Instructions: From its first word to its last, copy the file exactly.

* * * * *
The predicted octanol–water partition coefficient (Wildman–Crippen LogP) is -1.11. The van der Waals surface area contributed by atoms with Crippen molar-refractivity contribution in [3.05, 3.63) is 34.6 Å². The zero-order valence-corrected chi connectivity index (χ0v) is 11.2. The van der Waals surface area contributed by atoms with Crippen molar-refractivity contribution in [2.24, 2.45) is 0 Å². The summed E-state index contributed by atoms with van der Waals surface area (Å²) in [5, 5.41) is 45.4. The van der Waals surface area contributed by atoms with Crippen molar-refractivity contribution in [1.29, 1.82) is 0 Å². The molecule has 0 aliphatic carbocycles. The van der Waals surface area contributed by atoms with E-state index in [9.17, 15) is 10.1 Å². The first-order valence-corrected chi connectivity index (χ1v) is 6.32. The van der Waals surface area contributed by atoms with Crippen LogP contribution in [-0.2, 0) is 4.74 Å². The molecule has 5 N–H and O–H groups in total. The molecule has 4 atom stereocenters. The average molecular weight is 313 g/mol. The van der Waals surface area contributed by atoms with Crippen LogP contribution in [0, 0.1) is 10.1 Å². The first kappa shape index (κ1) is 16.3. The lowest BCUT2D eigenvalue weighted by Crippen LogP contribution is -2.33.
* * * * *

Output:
The predicted octanol–water partition coefficient (Wildman–Crippen LogP) is -1.11. The van der Waals surface area contributed by atoms with Crippen molar-refractivity contribution in [3.05, 3.63) is 34.6 Å². The zero-order valence-corrected chi connectivity index (χ0v) is 11.2. The van der Waals surface area contributed by atoms with Crippen molar-refractivity contribution in [2.24, 2.45) is 0 Å². The summed E-state index contributed by atoms with van der Waals surface area (Å²) in [5, 5.41) is 45.4. The van der Waals surface area contributed by atoms with Crippen molar-refractivity contribution in [1.29, 1.82) is 0 Å². The molecule has 0 aliphatic carbocycles. The van der Waals surface area contributed by atoms with E-state index in [9.17, 15) is 10.1 Å². The first-order valence-corrected chi connectivity index (χ1v) is 6.32. The van der Waals surface area contributed by atoms with Crippen LogP contribution in [-0.2, 0) is 4.74 Å². The molecule has 5 N–H and O–H groups in total. The molecule has 4 atom stereocenters. The average molecular weight is 313 g/mol. The van der Waals surface area contributed by atoms with Crippen LogP contribution in [0, 0.1) is 10.1 Å². The first kappa shape index (κ1) is 16.3. The lowest BCUT2D eigenvalue weighted by Crippen LogP contribution is -2.33.